A Look At Off-the-Stone Honing Guides
These honing guides may be worth considering, especially if you use sandpaper on glass or diamond plates
In Fine Woodworking #274, I took a look at several honing guides on the market. As I mention in the article, the review covers only guides that ride on the stone even though I also looked at several models that ride off it. These were left out because I found the off-the-stone models lacking in the same serious way. Because the guides’ wheels don’t ride on the sharpening medium, all your stones must be the same height or else your honing angle changes—defeating the purpose of a honing guide. The higher the stone, the shallower the angle on the honing angle on its original setting. Even if your stones start at the same height, they wear at different rates. This is especially true for waterstones, which I use. This means even shimming your stones, as I did in the pictures, isn’t a permanent solution. Still, these guides may be worth considering, especially if you use sandpaper on glass or diamond plates, so I’ve ranked them independent of where their wheels roll. Of the group, the Ultimate Honing Guide by Gerd Fritsche was my top choice.
The Ultimate Honing Guide by Gerd Fritsche
This guide accommodated all the tools except the cabinet scraper. Its biggest benefit is from leverage, however. Since the wheel is so far from the iron, the guide allows you to exert a lot of force on the blade, allowing it to excel at manual grinding. But because of its length and narrow wheels, the guide was a bit tippy.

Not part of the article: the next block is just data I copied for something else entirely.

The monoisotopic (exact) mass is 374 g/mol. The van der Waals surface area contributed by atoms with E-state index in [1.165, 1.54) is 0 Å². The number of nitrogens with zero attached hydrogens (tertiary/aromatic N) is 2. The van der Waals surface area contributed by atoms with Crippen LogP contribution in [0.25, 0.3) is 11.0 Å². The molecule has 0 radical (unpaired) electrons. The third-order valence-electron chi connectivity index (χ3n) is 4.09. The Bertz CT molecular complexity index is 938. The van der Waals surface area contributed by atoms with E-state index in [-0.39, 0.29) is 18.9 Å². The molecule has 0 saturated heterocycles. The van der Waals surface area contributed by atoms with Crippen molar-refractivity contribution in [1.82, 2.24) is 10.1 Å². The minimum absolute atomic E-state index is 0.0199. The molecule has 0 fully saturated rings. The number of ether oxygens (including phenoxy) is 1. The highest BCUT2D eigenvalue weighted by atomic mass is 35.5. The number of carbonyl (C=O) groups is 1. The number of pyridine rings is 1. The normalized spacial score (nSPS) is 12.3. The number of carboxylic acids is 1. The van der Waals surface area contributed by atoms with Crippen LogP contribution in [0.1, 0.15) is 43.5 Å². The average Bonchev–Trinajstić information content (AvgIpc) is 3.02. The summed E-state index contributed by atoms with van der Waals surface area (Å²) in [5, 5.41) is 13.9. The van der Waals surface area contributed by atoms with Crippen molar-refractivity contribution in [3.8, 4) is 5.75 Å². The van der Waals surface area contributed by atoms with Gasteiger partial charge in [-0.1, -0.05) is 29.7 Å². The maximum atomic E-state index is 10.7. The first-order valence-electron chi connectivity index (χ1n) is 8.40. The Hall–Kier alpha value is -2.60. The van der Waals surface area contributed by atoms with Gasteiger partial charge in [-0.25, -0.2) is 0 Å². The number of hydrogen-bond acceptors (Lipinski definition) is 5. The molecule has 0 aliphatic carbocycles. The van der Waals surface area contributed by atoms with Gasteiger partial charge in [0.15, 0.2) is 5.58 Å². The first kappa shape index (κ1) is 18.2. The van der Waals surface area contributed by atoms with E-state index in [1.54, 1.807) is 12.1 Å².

Sharpening Sled by Alisam Engineering
The Sharpening Sled is a stable guide that’s comfortable to use and easy to set. It excelled at creating an accurate bevel and is capable of a wide range of angles from 5° to 60° thanks to an adjustable wheel with positive stops built into the jig. Tools are secured to the guide with a large, knurled brass clamp. Once set, the blade does not shift. However, the narrower the blade, the less stone you can use before the guide’s side supports bump into the stone.
The Sharpening Sled comes in three sizes to fit different size sharpening media, or you can buy additional side supports to change the guide’s height.
The front wheels can deflect about 0.01 in. so that as metal is removed, the blade maintains contact with the stone. But because of this deflection, the sled allowed blades to dive on softer waterstones, gouging them.
The guide gave excellent results on the chisel, straight plane blade, and the skew blade. It couldn’t hold the mortise chisel, it was unable to camber a blade, and a spokeshave iron was too short to reach the stone with the model I had.
No. 809 Chisel/Plane Blade Sharpener by General
The General honing guide is fairly versatile, but it didn’t perform very well. While it did a good job on both some blades, others I tested—a spokeshave, cabinet scraper, and mortise chisel—did not fit in the guide. It also wobbled in use, as the plastic wheels were a bit out of true. Because of the length of its two hinged parts, you can use more surface of low-profile stones than taller ones.